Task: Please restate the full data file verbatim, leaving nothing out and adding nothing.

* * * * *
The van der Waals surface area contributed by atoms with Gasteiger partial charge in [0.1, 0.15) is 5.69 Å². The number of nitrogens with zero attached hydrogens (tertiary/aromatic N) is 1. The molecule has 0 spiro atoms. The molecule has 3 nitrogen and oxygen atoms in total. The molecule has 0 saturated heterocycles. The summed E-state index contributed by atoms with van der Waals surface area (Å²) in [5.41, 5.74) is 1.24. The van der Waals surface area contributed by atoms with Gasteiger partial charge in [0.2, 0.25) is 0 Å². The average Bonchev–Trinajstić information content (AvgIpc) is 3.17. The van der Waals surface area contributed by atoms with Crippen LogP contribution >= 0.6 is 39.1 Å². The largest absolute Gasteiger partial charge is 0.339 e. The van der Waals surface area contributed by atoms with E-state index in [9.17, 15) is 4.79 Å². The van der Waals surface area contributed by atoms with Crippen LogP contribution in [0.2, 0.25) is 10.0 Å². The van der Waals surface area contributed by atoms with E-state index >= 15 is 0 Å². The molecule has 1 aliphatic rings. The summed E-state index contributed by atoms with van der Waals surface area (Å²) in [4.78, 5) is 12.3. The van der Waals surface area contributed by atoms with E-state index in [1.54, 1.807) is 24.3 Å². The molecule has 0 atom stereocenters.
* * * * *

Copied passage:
The van der Waals surface area contributed by atoms with Gasteiger partial charge in [0.1, 0.15) is 5.69 Å². The number of nitrogens with zero attached hydrogens (tertiary/aromatic N) is 1. The molecule has 0 spiro atoms. The molecule has 3 nitrogen and oxygen atoms in total. The molecule has 0 saturated heterocycles. The summed E-state index contributed by atoms with van der Waals surface area (Å²) in [5.41, 5.74) is 1.24. The van der Waals surface area contributed by atoms with Gasteiger partial charge in [0.2, 0.25) is 0 Å². The average Bonchev–Trinajstić information content (AvgIpc) is 3.17. The van der Waals surface area contributed by atoms with Crippen LogP contribution >= 0.6 is 39.1 Å². The largest absolute Gasteiger partial charge is 0.339 e. The van der Waals surface area contributed by atoms with E-state index in [9.17, 15) is 4.79 Å². The van der Waals surface area contributed by atoms with Crippen LogP contribution in [0.2, 0.25) is 10.0 Å². The van der Waals surface area contributed by atoms with E-state index >= 15 is 0 Å². The molecule has 1 aliphatic rings. The summed E-state index contributed by atoms with van der Waals surface area (Å²) in [4.78, 5) is 12.3. The van der Waals surface area contributed by atoms with E-state index in [1.54, 1.807) is 24.3 Å². The molecule has 0 atom stereocenters.